August 28, 2015

Star Trek: Renegades (2015)

I am honestly not sure what to make of this. Fan films have been a part of science fiction fan culture for decades. In recent years Star Trek in particular has benefited from a growing variety of fan-made episodes, produced with extraordinary amounts of enthusiasm and typically excessive attention to detail. As they increased in popularity and profile, they started to attract the participation of writers and actors from the actual television franchise: a guest appearance by George Takei here, an unused Next Generation script by David Gerrold there.

Star Trek: Renegades feels as if this phenomenon is crossing a bridge. Exactly where this bridge leads I have no idea. This isn't a fan production in the conventional sense. Its script was written by Ethan Calk, who has previously written two episodes of Star Trek: Deep Space Nine. It is directed by Tim Russ, who also reprises his role of Tuvok from Star Trek: Voyager. The cast includes Walter Koenig as an improbably old Admiral Pavel Chekov, as well as a cameo by Robert Picardo as EMH creator Lewis Zimmerman. Even outside of nostalgic characters the cast includes professional actors like Sean Young (Blade Runner), Edward Furlong (Terminator 2), Adrienne Wilkinson (Xena: Warrior Princess) and Gary Graham (Enterprise, Alien Nation). Crowd-funding led to the film being produced for US$375,000.

This is absolutely not a fan film - yet the road from early home-made video productions to this semi-professional series pilot is about as clear a path as you can see.

Tim Russ and producer Sky Conway made no secret when they launched this project that they planned to show it to CBS and pitch Renegades as an actual television series. That seemed unlikely at the time, and it turns out that complicated rights issues between CBS and Paramount Pictures means a Star Trek TV series is a couple of years away whether the network wanted Renegades at all. To be honest, it's hard to imagine they would. This 90-minute film is scrappy as all hell, with a storyline that demands a couple of million. It's also almost wilfully uncommercial, combining the sort of simple narrative one would expect on a mid-1990s cable TV drama with the sort of piled-on continuity references that make the whole project creak under their weight.

Renegades follows Captain Lexxa Singh, apparently some sort of clone of the notorious Khan Noonien Singh. Lexxa commands a starship with a crew that includes a Bajoran, a Cardassian, a Breen, a former Borg drone (Manu Intiraymi playing Icheb, a half-forgotten guest character from Voyager), a Betazoid, an Andorian... you get the picture. They're all rogue space pirates roped into a secret mission by Tuvok (Tim Russ) - now the head of Starfleet's intelligence service Section 31 - and the 140 year-old Admiral Chekov (Walter Koenig). Their mission sends them to a desolate planet to assassinate an alien criminal, and reveals an alien infiltration to the highest echelons of Starfleet.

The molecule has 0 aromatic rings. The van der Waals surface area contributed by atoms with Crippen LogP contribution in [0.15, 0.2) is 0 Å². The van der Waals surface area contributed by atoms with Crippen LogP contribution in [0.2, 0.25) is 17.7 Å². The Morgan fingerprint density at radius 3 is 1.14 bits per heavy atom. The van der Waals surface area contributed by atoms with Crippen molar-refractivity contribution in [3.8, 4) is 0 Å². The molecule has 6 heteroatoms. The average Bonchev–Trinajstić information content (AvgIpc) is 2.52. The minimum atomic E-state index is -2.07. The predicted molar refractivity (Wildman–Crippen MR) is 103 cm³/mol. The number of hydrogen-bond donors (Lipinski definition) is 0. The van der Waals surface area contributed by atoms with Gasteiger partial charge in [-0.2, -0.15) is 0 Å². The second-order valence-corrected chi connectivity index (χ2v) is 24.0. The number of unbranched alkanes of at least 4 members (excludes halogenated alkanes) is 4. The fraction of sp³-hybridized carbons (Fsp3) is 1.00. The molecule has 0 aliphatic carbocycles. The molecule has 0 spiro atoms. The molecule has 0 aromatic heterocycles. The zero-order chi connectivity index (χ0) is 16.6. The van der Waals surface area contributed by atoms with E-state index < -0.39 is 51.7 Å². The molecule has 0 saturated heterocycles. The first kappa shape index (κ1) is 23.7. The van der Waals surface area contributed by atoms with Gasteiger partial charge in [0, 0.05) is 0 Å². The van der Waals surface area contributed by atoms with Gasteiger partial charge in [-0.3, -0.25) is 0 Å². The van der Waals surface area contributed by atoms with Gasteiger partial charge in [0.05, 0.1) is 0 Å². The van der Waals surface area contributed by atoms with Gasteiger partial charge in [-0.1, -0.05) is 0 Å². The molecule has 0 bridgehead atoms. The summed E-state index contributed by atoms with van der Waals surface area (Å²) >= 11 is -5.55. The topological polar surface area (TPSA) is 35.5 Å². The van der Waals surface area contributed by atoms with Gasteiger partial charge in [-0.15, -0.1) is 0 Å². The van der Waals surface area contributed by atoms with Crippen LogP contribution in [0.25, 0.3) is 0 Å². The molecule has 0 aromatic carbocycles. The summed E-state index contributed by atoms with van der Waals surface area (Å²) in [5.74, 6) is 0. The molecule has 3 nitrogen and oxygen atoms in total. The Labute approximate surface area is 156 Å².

If all of that caused you to doze off, this probably isn't the production for you. To be honest, unless you're a die-hard Star Trek enthusiast willing to watch anything with a phaser or a Klingon this probably isn't for you either. It's cheap, which would be forgivable if the script was imaginative and clever and the acting of a high calibre. Neither is the case. The script is cliche piled upon cliche, while the acting varies from the solid (Wilkinson) to the shaky (Intiraymi) to the visibly bored (Young). I suspect time was an issue. If nothing else, most of the performances here feel rushed by the low production budget.

It's not all awful. Despite the silly Khan tie-in, Lexxa Singh seems an appealing sort of a lead, and Adrienne Wilkinson does play her really well. The idea of basically making Firefly or Blake's 7 inside the Star Trek universe is a really good one. Whoever designed and animated the CGI starships and space battles clearly had a field day. There are even a few genuinely strong moments directed by Tim Russ.

What interests me most about Renegades is not what it is but what it potentially represents. Netflix and Amazon have gone a long way in breaking serialised drama out from the constraints of broadcast and cable television. This suggests one move further: Renegades got made because fans of the franchise collectively dug into their pockets and pre-purchased the thing via crowd-sourcing. Imagine if you could pull this off with an original project that didn't need CBS or Paramount's approval to go any further. Imagine a science fiction or fantasy series that went straight from its producers to its fans: no network executives, no studio interference, just pure entertaining speculative fiction dictated upon its own terms.

Star Trek: Renegades isn't very good, but something like this, with better scripts and stronger performances? That would really get my attention.

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